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NY A81351

April 22, 1996

CLA-2-95:RR:NC:FC: 225 A81351


TARIFF NO.: 9503.70.0030

Ms. Laura Giarraputo
C-Air International, Inc.
11222 S. La Cienega Blvd., Suite 100
Inglewood, CA 90304

RE: The tariff classification of a toy craft kit from China

Dear Ms. Giarraputo:

In your letter dated March 12, 1996, received in this office on March 20, 1996, you requested a tariff classification ruling on behalf of your client Lisa Frank, Inc.

A sample of the "Foam Art Sculptures" set accompanied your inquiry. The product consists of foam pieces, a cardboard easel, pens, beads, cords, etc. and instructions. The pieces may be put together to create jewelry, a picture frame, magnets and other articles. This office finds the collection of articles, when imported retail packed, work together to create an educational toy classifiable in Chapter 95.

Although the imported package contains the marking "Made in China" on the sealed polybag, this office was advised that, upon importation the package will be inserted into a closed cardboard box marked "Made in the U.S.A. of Domestic and Foreign Components."

The marking statute, section 304, Tariff Act of 1930, as amended (19 U.S.C. 1304), provides that, unless excepted, every article of foreign origin (or its container) imported into the U.S. shall be marked in a conspicuous place as legibly, indelibly and permanently as the nature of the article (or its container) will permit, in such a manner as to indicate to the ultimate purchaser in the U.S. the English name of the country of origin of the article.

Section 134.46, Customs Regulations (19 CFR 134.46), requires that in any case in which the words "United States," or "American," the letters "U.S.A.," any variation of such words or letters, or the name of any city or locality in the United States, or the name of any foreign country or locality other than the country or locality in which the article was manufactured or produced, appears on an imported article or its container, there shall appear, legibly and permanently, in close proximity to such words, letters, or name, and in at least a comparable size, the name of the country of origin preceded by "Made in," "Product of," or other words of similar meaning.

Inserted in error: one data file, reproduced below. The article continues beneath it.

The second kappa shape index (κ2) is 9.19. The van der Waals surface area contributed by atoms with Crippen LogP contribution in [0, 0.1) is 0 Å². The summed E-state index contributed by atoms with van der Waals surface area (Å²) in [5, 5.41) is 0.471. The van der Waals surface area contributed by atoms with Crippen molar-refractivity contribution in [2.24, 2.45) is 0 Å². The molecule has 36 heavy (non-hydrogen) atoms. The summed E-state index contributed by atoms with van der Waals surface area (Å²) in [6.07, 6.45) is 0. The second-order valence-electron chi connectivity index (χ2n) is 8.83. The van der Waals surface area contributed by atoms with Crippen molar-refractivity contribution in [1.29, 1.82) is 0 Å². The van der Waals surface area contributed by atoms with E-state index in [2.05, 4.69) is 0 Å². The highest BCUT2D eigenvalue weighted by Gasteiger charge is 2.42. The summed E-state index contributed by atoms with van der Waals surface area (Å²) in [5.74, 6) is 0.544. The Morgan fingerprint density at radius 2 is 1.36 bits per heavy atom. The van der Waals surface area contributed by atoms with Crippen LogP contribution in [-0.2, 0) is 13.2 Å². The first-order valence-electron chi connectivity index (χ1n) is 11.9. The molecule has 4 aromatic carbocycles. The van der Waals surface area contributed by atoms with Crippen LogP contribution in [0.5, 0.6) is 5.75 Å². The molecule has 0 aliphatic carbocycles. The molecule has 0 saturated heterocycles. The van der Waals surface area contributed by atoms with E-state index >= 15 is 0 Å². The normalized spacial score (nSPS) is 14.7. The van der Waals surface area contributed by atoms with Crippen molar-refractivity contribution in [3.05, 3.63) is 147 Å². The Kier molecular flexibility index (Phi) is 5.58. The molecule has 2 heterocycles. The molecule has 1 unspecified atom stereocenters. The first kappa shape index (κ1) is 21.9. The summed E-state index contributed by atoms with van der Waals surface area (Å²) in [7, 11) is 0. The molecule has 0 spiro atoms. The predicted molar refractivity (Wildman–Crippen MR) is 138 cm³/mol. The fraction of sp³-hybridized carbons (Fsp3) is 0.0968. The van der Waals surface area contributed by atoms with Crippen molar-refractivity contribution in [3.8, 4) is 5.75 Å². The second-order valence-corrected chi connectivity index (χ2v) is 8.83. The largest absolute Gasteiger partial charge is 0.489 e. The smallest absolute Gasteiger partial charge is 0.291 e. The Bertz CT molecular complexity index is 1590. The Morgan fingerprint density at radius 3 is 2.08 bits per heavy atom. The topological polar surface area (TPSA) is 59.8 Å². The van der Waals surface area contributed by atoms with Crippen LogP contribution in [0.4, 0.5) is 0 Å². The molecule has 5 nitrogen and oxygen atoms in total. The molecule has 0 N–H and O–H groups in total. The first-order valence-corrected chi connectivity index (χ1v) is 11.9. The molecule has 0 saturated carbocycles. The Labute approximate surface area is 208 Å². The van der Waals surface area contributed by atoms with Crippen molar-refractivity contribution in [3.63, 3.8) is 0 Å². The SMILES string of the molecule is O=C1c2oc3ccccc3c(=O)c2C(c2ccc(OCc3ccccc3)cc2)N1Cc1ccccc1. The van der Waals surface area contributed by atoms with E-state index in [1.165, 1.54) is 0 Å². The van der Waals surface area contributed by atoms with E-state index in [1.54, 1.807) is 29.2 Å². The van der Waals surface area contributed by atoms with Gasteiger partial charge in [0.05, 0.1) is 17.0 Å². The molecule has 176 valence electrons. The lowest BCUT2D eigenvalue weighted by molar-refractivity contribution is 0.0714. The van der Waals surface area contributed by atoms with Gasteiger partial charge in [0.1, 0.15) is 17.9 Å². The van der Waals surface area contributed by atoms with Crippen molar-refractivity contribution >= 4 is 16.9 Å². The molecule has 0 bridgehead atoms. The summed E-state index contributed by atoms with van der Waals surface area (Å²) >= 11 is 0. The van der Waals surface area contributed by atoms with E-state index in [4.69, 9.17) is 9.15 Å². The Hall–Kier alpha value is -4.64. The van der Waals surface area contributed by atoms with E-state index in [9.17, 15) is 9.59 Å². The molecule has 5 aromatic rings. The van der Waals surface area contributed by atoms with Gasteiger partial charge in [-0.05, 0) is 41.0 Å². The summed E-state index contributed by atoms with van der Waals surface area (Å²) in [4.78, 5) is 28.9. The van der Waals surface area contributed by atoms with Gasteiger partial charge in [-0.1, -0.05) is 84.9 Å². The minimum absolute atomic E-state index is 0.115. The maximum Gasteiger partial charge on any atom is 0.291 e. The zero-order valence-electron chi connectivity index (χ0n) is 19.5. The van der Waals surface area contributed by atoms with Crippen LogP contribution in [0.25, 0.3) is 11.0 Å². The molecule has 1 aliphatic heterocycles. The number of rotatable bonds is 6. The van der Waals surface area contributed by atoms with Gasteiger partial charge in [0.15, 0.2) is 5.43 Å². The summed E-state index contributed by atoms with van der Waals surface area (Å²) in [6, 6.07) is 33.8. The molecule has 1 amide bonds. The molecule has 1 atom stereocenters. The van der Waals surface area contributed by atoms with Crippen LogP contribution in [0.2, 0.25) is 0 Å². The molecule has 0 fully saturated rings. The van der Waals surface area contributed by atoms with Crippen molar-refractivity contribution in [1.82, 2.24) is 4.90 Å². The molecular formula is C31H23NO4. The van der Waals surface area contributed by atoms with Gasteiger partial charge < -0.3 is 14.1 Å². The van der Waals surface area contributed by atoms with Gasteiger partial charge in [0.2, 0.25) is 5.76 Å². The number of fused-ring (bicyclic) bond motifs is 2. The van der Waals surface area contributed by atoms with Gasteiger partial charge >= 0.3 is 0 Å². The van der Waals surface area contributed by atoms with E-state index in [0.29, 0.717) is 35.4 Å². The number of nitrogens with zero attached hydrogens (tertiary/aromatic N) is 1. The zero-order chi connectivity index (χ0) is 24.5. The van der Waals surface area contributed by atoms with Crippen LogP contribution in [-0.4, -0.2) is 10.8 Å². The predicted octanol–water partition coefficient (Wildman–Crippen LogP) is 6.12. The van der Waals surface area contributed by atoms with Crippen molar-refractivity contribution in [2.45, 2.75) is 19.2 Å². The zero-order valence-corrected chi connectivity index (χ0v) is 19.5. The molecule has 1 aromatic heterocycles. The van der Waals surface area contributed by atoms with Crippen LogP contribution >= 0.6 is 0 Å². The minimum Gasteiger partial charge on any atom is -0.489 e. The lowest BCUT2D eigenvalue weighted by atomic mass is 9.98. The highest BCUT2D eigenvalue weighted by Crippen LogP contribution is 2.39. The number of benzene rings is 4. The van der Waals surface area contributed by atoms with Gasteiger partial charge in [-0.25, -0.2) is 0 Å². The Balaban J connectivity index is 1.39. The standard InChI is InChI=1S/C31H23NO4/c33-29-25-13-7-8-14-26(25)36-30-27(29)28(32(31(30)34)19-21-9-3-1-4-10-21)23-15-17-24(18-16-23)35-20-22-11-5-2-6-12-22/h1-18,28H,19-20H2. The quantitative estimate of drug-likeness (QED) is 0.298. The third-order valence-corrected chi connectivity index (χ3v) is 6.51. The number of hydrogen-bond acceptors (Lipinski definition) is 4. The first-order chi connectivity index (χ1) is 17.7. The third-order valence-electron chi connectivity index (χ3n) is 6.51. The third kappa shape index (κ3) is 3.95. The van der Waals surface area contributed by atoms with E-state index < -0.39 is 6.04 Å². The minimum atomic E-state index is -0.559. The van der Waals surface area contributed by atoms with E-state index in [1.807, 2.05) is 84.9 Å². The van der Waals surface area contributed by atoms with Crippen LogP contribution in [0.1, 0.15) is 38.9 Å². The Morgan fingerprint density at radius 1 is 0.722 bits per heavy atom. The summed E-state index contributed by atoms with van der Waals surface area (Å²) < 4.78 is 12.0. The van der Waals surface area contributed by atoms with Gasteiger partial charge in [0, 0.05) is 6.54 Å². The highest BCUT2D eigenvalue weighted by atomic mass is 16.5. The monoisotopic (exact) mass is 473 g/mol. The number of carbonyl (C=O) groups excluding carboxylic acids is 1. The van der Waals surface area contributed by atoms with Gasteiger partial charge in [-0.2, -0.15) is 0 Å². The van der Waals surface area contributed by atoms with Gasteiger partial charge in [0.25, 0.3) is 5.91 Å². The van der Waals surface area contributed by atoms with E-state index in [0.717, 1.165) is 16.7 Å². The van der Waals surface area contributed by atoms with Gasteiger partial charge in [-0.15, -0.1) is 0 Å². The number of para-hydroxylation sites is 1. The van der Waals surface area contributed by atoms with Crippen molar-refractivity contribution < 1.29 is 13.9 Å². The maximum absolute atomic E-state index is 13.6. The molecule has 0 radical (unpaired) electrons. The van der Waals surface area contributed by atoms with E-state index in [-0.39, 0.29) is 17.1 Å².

Customs Regulations (19 CFR 134.41(b)), mandates that the ultimate purchaser in the U.S. must be able to find the marking easily and read it without strain. Section 134.1(d), defines the ultimate purchaser as generally the last person in the U.S. who will receive the article in the form in which it was imported. If an imported article is to be sold at retail in its imported form, the purchaser at retail is the ultimate purchaser. In this case, the ultimate purchaser of the "Foam Art Sculptures" is the consumer who purchases the product after the imported package has been inserted into its retail packaging.

As a direct result of the described repackaging process, the true country of origin is concealed within the obscure context of "Made in the U.S.A. of Domestic and Foreign Components." Marking in this fashion is misleading to the ultimate purchaser who may perceive such language to mean that some of the components are of U.S. origin and some from possibly one or more other countries. It leaves the consumer completely unaware that only the outer box is made in the U.S. and that all of the contents are made in China. Therefore, the product submitted fails to meet the country of origin marking requirements.

An alternative form of marking the outer package might be: "Box Made in the U.S., Contents Made in China." In addition, consideration must be given to such marking being in close relation to the U.S. address of "Tucson, Arizona." Note that the country of origin must be printed within close proximity to the U.S. reference.

Ultimately, it is the port director who must be satisfied that the "Foam Art Sculptures" set will reach the ultimate purchaser in a properly marked package. You may wish to discuss the matter of country of origin marking with the Customs Import Specialist at the proposed port of entry.

The applicable subheading for the "Foam Art Sculptures" will be 9503.70.0030, Harmonized Tariff Schedule of the United States (HTS), which provides for other toys, put up in sets or outfits: other: other. The rate of duty will be free.

This ruling is being issued under the provisions of Part 177 of the Customs Regulations (19 C.F.R. 177).

A copy of the ruling or the control number indicated above should be provided with the entry documents filed at the time this merchandise is imported. If you have any questions regarding the ruling, contact National Import Specialist Alice J. Wong at 212-466-5538.


Roger J. Silvestri

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